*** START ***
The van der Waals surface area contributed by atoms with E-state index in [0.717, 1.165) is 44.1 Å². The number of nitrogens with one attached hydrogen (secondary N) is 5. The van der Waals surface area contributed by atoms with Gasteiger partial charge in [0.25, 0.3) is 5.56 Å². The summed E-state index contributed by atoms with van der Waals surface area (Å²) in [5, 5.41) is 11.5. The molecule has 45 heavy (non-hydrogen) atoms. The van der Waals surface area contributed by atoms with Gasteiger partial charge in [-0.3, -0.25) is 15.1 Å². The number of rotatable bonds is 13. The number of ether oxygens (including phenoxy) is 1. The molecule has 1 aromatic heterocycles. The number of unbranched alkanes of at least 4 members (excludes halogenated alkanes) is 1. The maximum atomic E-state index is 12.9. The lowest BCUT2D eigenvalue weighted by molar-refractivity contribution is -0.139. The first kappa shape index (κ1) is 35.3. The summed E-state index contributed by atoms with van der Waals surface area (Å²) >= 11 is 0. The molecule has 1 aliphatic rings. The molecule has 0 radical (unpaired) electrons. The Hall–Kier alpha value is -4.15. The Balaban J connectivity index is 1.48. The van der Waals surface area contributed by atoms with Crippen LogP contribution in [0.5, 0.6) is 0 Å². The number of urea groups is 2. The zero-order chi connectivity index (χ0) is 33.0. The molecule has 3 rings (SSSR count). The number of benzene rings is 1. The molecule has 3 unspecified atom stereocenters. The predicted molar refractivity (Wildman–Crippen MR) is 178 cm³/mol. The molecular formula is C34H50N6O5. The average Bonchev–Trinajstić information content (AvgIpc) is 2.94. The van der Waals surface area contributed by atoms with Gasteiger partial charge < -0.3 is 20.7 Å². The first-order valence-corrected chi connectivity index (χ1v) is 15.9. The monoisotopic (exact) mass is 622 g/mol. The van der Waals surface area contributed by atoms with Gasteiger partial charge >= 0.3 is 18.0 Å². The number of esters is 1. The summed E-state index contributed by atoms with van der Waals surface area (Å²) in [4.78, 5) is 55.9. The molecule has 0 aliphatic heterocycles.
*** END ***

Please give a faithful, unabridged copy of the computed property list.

The van der Waals surface area contributed by atoms with E-state index in [0.717, 1.165) is 44.1 Å². The number of nitrogens with one attached hydrogen (secondary N) is 5. The van der Waals surface area contributed by atoms with Gasteiger partial charge in [0.25, 0.3) is 5.56 Å². The summed E-state index contributed by atoms with van der Waals surface area (Å²) in [5, 5.41) is 11.5. The molecule has 45 heavy (non-hydrogen) atoms. The van der Waals surface area contributed by atoms with Gasteiger partial charge in [-0.3, -0.25) is 15.1 Å². The number of rotatable bonds is 13. The number of ether oxygens (including phenoxy) is 1. The molecule has 1 aromatic heterocycles. The number of unbranched alkanes of at least 4 members (excludes halogenated alkanes) is 1. The maximum atomic E-state index is 12.9. The lowest BCUT2D eigenvalue weighted by molar-refractivity contribution is -0.139. The first kappa shape index (κ1) is 35.3. The summed E-state index contributed by atoms with van der Waals surface area (Å²) >= 11 is 0. The molecule has 1 aliphatic rings. The molecule has 0 radical (unpaired) electrons. The Hall–Kier alpha value is -4.15. The Balaban J connectivity index is 1.48. The van der Waals surface area contributed by atoms with Crippen LogP contribution in [0.5, 0.6) is 0 Å². The number of urea groups is 2. The zero-order chi connectivity index (χ0) is 33.0. The molecule has 3 rings (SSSR count). The number of benzene rings is 1. The molecule has 3 unspecified atom stereocenters. The predicted molar refractivity (Wildman–Crippen MR) is 178 cm³/mol. The molecular formula is C34H50N6O5. The average Bonchev–Trinajstić information content (AvgIpc) is 2.94. The van der Waals surface area contributed by atoms with Gasteiger partial charge < -0.3 is 20.7 Å². The first-order valence-corrected chi connectivity index (χ1v) is 15.9. The monoisotopic (exact) mass is 622 g/mol. The van der Waals surface area contributed by atoms with Gasteiger partial charge >= 0.3 is 18.0 Å². The number of esters is 1. The summed E-state index contributed by atoms with van der Waals surface area (Å²) in [4.78, 5) is 55.9. The molecule has 0 aliphatic heterocycles.